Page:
How to create an RSS1.0 feed in Roller 3.1

Of the many feed formats, only two have long term viability: Atom and RSS 1.0. RSS1.0 is an rdf crystallization, which means that it is easy to parse using simple xml DOM and xslt tools and also very easy to extend. It is easy to extend because it is RDF, and so the interpretation of the extensions are given automatically by the rdf semantics. In the Atom world, understanding extensions always requires one to find the particular RFC for the extension (if there is one) and read it carefully. Machines cannot do very much with atom extensions, other than ignore them. RSS1.0 extensions on the other hand can be processed and partially understood by RDF tools, even if they never heard about them before.

Roller automatically creates Atom feeds now (I added mine a while back). Here is how to create an RSS1.0 feed in the latest version of Roller (which now supports tagging).

  1. Log in to your roller account
  2. Click on the Preferences Tab
  3. Click on Templates
  4. In the "Add a new template" entry box add a name such as rss10.xml (make sure your file name ends in xml, and click add.
  5. In the form add the following template
    <?xml version="1.0" encoding='utf-8'?>
    <rdf:RDF xmlns="http://purl.org/rss/1.0/"
             xmlns:rdf="http://www.w3.org/1999/02/22-rdf-syntax-ns#"
             xmlns:dc="http://purl.org/dc/elements/1.1/"
             xmlns:sy="http://purl.org/rss/1.0/modules/syndication/"
             xmlns:admin="http://webns.net/mvcb/"
             xmlns:content="http://purl.org/rss/1.0/modules/content/">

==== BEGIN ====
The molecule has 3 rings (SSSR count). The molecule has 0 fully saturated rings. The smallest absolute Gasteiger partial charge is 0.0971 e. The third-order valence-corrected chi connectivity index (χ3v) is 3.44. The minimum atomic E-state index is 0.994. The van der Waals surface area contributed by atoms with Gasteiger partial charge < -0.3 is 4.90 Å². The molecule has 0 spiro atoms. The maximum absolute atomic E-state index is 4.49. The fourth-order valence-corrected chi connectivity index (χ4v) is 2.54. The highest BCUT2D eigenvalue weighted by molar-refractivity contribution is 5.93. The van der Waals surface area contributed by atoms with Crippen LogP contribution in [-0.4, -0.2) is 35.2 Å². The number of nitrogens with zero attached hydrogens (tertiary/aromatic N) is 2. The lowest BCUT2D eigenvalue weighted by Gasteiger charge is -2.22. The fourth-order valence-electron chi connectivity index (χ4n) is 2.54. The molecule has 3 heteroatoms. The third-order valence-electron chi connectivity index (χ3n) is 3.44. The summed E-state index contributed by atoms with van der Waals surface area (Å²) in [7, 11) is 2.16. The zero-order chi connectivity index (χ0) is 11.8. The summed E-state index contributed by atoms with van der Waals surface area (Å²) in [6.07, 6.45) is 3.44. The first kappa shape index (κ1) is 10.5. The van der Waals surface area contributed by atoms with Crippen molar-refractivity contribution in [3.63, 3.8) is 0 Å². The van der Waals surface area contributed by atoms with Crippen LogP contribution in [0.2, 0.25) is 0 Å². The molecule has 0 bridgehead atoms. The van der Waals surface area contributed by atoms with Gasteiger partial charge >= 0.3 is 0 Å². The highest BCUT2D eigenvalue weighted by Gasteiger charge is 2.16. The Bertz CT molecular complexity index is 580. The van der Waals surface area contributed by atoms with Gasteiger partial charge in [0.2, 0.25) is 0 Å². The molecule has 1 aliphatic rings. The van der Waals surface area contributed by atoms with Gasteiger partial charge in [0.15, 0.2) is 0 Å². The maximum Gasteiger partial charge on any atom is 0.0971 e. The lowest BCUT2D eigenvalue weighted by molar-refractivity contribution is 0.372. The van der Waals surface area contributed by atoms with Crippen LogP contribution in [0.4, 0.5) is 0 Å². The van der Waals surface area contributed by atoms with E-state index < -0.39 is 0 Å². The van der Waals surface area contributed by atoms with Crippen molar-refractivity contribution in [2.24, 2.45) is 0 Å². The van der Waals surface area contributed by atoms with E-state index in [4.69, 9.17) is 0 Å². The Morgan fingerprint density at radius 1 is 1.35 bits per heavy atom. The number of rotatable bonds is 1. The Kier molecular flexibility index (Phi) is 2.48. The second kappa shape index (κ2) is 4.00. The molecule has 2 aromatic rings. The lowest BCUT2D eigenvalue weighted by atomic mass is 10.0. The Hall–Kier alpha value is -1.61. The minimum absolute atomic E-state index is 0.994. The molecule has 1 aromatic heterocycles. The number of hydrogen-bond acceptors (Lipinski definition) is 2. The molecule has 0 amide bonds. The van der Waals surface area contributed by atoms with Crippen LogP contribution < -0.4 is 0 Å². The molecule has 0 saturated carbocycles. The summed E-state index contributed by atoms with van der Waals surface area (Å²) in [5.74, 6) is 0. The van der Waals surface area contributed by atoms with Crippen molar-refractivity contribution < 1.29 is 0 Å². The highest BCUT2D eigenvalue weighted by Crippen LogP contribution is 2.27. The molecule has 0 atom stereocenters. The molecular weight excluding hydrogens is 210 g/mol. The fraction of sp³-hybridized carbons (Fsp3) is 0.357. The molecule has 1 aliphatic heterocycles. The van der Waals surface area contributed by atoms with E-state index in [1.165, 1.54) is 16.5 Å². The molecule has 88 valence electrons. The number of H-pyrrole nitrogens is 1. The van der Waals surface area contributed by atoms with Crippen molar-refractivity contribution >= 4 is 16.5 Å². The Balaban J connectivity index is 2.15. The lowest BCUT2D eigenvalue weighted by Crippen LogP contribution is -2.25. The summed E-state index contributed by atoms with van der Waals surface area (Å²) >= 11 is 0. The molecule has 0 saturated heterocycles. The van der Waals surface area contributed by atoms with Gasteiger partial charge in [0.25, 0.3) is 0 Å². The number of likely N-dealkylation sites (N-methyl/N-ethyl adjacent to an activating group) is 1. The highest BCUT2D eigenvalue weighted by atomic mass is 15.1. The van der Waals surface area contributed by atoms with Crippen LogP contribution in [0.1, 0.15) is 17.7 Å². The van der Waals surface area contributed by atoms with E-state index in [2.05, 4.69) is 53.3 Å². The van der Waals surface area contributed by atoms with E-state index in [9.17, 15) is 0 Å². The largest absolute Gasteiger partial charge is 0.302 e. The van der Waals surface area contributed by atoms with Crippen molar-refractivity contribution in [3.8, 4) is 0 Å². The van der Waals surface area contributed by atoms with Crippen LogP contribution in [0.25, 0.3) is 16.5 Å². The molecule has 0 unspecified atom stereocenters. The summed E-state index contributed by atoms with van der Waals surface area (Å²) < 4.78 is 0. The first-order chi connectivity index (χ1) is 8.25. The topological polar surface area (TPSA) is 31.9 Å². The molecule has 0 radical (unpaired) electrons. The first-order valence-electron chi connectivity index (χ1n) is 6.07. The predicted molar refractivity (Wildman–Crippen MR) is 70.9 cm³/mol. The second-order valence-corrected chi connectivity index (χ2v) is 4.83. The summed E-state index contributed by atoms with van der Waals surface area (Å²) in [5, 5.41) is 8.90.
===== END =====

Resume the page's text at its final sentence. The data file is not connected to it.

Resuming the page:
#set($blg = $model.weblog)
     #set($items = $model.weblog.getRecentWeblogEntries("SemWeb", 25))
     <channel rdf:about="$url.home">
       <title>$utils.escapeXML($blg.name)</title>
       <link>$url.home</link>
       <description>$utils.escapeXML($blg.description)</description>        
       <dc:date>$utils.formatIso8601Date($blg.lastModified)</dc:date>
       <admin:generatorAgent rdf:resource="http://rollerweblogger.org/"/>
       <items>
          <rdf:Seq>
          #foreach($item in $items)
            <rdf:li rdf:resource="$item.permalink"/>
          #end
          </rdf:Seq>
       </items>
     </channel>
    
    #foreach($item in $items)
      <item rdf:about="$item.permalink">
         <title>$utils.removeHTML($item.title)</title>
         <link>$item.permalink</link>
         <dc:date>$utils.formatIso8601Date($item.updateTime)</dc:date>
         <dc:creator>$item.creator.fullName</dc:creator>
         <foaf:maker xmlns:foaf="http://xmlns.com/foaf/0.1/">
            <foaf:Person rdf:about="http://bblfish.net/people/henry/card#me">
              <foaf:name>$item.creator.fullName</foaf:name>
            </foaf:Person>
         </foaf:maker>
         #foreach ($cat in $item.categories)
         <dc:subject>$cat.name</dc:subject>
         #end
         #foreach ($tag in $item.tags)
         <dc:subject>$tag.name</dc:subject>     
         #end
         #if( $utils.isNotEmpty($item.summary) )
         <description>$utils.escapeXML($item.transformedSummary)</description>
         #end
         #if( $utils.isNotEmpty($item.text) )
         <content:encoded>$utils.escapeXML($item.transformedText)</content:encoded>
         #end
      </item>
    #end
    </rdf:RDF>
    
  6. adapt the above to your needs.
    • The above feed only selects entries from the "SemWeb" category. If you would like to have all entries appear replace the SemWeb above with nill
    • http://bblfish.net/people/henry/card#me is my web 2.0 name. If you have your own, make sure to replace mine with yours, otherwise remove the rdf:about="..." attribute from the template.
  7. Your rss feed is now available at http://blogs.sun.com/${blogname}/page/rss10.xml. Mine is available http://blogs.sun.com/bblfish/page/rss10.xml